2007 Mitsubishi Raider Reviews

2007 Raider New Car Test Drive

The following review is for a 2006 Model Year. There may be minor changes to current model you are looking at.


The 2006 Mitsubishi Raider is an all-new midsize pickup truck, although 'all new' in this case must be qualified because it uses the chassis and engine of the Dodge Dakota and comes off the Dakota assembly line in Detroit. However, its sheet metal is totally unlike the Dakota's, and its interior is a unique design as well. 

The Raider is available as either an Extended Cab with small access doors, or as a Double Cab four-door, with either a V6 or V8 engine. The Raider uses a welded ladder frame chassis, with hydroformed components, and follows Daimler-Chrysler's recent direction of producing trucks that are notably smooth and silent running. The rack-and-pinion steering makes the Raider quite nimble in tight situations, and the V8 offers the most torque in the class, with no significant loss in fuel mileage when compared to the V6. The gentle suspension sweetens the road ride, but limits off-road use. 

The Raider was rushed to market, although because the powertrain is proven, reliability won't suffer. It mostly means that the Raider's individuality will grow as Mitsubishi begins to introduce options to distinguish it under the skin from the Dakota. If you need off-road capability, Mitsubishi makes it available with the DuroCross 4WD model, which is as macho as a Dakota, with better looks to boot. 

With the exception of the aging Ford Ranger, the entire field of mid-size pickups is new. The Dodge Dakota was redesigned for 2005. The Toyota Tacoma and Nissan Frontier were redesigned for 2005 and the Chevrolet Colorado and GMC Canyon were launched as 2004 models. The Ranger is the last of the small compact pickups that used to make up the class. 


The Mitsubishi Raider lineup is simple, with the LS and XLS in either Extended Cab or Double Cab. All models have the same wheelbase and overall length, so there's no parking liability with the Double Cab, only a difference in the length of the bed: 5 foot 4 inches, versus 6 feet 5 inches.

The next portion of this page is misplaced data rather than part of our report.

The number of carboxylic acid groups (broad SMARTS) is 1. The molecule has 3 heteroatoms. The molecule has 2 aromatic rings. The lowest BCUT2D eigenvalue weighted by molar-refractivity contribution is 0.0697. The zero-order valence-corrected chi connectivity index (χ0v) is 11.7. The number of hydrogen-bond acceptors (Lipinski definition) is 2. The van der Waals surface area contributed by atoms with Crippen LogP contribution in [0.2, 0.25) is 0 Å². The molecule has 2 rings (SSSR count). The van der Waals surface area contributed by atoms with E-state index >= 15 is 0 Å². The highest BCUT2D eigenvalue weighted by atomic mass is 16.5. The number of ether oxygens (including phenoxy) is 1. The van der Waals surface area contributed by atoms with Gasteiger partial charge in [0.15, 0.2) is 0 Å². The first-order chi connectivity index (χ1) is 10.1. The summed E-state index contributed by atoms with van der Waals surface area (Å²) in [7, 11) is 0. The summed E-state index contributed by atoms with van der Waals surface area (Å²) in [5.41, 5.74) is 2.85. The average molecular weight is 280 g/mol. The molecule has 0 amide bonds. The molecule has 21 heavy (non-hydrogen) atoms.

The LS comes with a V6 engine that makes 210 horsepower and 235 pound-feet of torque; it uses a six-speed manual or four-speed automatic transmission, with either 2WD or 4WD. Standard features in the Extended Cab include 16-inch steel wheels, air conditioning, radio/CD with four speakers, and 40/40/20 front bench seat; an option package includes a rear bench seat, power windows, power mirrors, keyless entry, cruise control and tilt steering column. 

The LS Double Cab includes those options, while the rear seat is a 60/40 fold-down. 

The XLS models make the 4.7-liter V8 engine available, with a five-speed automatic transmission. The XLS can be had either with 2WD or electronic AWD. Standard equipment includes larger power sideview mirrors, fog lamps, rear window defroster, 17-inch chromed aluminum wheels, leather, power driver's seat with lumbar support, hands-free phone, heavy-duty battery and cooling system, class IV trailer hitch receiver with seven-pin harness, Sirius satellite radio, and all the power stuff. 

There's also a DuroCross model, with features including 16-inch alloy wheels, fog lamps, sliding rear window, power heated sideview mirrors that fold flat, dark tinted glass, fender flares with mudguards, side steps and a box bedliner, heavy duty cooling system and battery, and some trim enhancements. 

The DuroCross 4WD (only the XLS is full-time AWD) adds BFG All Terrain tires, gas shocks, a skid plate and limited-slip differential. 

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